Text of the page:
So the French voted 'non' yesterday to the proposed European Union constitution. That shouldn't be a surprise, really, given the broad lack of general understanding in Europe about what the constitution means and what all its effects would be.
You can't say there's not plenty of information about the constitution - take a look at A Constitution for Europe, for instance, the EU website that has an enormous amount of information. That link is to the English-language site: the same info is there in 19 other languages.
Yet if you do wade through much of that information, it raises lots of questions in one's mind that are pretty hard to find clear answers to. That isn't helped when you listen to all the politicians' jaw-jawing from every different and conceivable point of view, all of them with different axes to grind.
So what's the average EU citizen to do? As with most things, if there's something you don't fully understand, the safe route is to not go with it. That looks like what 55% of French voters did, mixed in to be sure with lots of other French issues which undoubtedly played a role.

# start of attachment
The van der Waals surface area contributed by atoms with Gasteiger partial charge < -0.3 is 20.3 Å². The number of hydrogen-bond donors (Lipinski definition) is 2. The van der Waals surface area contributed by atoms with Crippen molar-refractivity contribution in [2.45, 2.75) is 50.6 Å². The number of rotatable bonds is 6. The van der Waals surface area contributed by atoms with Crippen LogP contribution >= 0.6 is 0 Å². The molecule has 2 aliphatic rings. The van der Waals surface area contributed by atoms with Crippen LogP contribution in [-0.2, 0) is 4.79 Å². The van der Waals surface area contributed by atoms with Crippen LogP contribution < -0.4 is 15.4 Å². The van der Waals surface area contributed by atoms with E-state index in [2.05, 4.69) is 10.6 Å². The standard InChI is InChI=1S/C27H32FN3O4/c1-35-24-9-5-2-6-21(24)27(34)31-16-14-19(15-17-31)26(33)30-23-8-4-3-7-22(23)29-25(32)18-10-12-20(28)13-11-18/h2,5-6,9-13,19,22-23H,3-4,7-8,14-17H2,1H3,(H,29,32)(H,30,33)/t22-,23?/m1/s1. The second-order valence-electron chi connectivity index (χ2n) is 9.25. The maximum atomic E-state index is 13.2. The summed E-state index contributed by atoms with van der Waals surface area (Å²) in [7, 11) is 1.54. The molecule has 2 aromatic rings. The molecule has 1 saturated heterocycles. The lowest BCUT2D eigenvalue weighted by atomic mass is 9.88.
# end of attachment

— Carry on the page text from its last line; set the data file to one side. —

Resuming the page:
This Wednesday, the Dutch go to the polls to vote on the constitution. There's been official communication about it - I've had two booklets delivered during recent weeks - and the Dutch Referendum Commission has detailed information on their website. Most Dutch media are pro-constitution, though, so the reporting has hardly been impartial.
In spite of all that, many observers here expect the Dutch vote to be 'nee' as well.
Here's an interesting statement on the Dutch government's news website last month:
A government survey has found that 74% of voters consider it important that the EU have a constitution. It has also found that voters who receive information about the constitution are more likely to vote in favour of it.
Heh! Do you think they might be on to something?
Getting information is one thing, though. Understanding what it means is another. The BBC News site has a simple but pretty good analysis of the constitution's major points with some explanations on what they mean.
As I mentioned earlier, it still raises lots of questions. I'd say it's time to go back to the drawing board, not so much on the draft constitution itself, but more on looking again at what's needed to help more people gain a fuller understanding on what it all means.
EC Communications Commissioner Margot Wallstrom really has her work cut out.
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